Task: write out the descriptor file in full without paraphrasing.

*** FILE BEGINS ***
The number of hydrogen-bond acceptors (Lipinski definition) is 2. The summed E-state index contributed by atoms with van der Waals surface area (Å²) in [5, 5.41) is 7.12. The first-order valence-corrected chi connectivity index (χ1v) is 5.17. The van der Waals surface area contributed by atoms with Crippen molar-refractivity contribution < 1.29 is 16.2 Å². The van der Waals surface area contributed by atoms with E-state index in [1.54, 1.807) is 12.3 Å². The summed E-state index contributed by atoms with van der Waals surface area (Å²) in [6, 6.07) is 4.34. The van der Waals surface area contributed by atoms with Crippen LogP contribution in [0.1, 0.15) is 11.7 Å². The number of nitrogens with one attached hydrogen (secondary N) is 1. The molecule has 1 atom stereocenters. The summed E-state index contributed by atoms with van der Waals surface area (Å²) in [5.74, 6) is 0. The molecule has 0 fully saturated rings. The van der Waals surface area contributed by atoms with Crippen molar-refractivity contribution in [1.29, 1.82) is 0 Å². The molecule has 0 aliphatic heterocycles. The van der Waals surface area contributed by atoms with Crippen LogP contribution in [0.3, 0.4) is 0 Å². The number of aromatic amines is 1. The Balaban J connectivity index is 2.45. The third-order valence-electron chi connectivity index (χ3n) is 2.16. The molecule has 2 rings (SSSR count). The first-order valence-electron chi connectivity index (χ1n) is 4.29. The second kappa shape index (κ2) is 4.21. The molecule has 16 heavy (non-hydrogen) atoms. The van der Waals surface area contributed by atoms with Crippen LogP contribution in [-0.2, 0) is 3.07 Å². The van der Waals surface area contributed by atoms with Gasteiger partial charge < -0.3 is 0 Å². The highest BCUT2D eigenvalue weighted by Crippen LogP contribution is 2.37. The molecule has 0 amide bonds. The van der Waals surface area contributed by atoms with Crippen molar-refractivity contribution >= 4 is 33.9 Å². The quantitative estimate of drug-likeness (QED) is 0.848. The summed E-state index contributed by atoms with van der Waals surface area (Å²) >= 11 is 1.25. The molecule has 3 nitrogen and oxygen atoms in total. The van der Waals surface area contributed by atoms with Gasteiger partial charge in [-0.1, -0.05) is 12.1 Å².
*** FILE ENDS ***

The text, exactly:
The number of hydrogen-bond acceptors (Lipinski definition) is 2. The summed E-state index contributed by atoms with van der Waals surface area (Å²) in [5, 5.41) is 7.12. The first-order valence-corrected chi connectivity index (χ1v) is 5.17. The van der Waals surface area contributed by atoms with Crippen molar-refractivity contribution < 1.29 is 16.2 Å². The van der Waals surface area contributed by atoms with E-state index in [1.54, 1.807) is 12.3 Å². The summed E-state index contributed by atoms with van der Waals surface area (Å²) in [6, 6.07) is 4.34. The van der Waals surface area contributed by atoms with Crippen LogP contribution in [0.1, 0.15) is 11.7 Å². The number of nitrogens with one attached hydrogen (secondary N) is 1. The molecule has 1 atom stereocenters. The summed E-state index contributed by atoms with van der Waals surface area (Å²) in [5.74, 6) is 0. The molecule has 0 fully saturated rings. The van der Waals surface area contributed by atoms with Crippen molar-refractivity contribution in [1.29, 1.82) is 0 Å². The molecule has 0 aliphatic heterocycles. The van der Waals surface area contributed by atoms with Crippen LogP contribution in [0.3, 0.4) is 0 Å². The number of aromatic amines is 1. The Balaban J connectivity index is 2.45. The third-order valence-electron chi connectivity index (χ3n) is 2.16. The molecule has 2 rings (SSSR count). The first-order valence-electron chi connectivity index (χ1n) is 4.29. The second kappa shape index (κ2) is 4.21. The molecule has 16 heavy (non-hydrogen) atoms. The van der Waals surface area contributed by atoms with Crippen LogP contribution in [-0.2, 0) is 3.07 Å². The van der Waals surface area contributed by atoms with Gasteiger partial charge < -0.3 is 0 Å². The highest BCUT2D eigenvalue weighted by Crippen LogP contribution is 2.37. The molecule has 0 amide bonds. The van der Waals surface area contributed by atoms with Crippen molar-refractivity contribution >= 4 is 33.9 Å². The quantitative estimate of drug-likeness (QED) is 0.848. The summed E-state index contributed by atoms with van der Waals surface area (Å²) >= 11 is 1.25. The molecule has 3 nitrogen and oxygen atoms in total. The van der Waals surface area contributed by atoms with Gasteiger partial charge in [-0.1, -0.05) is 12.1 Å².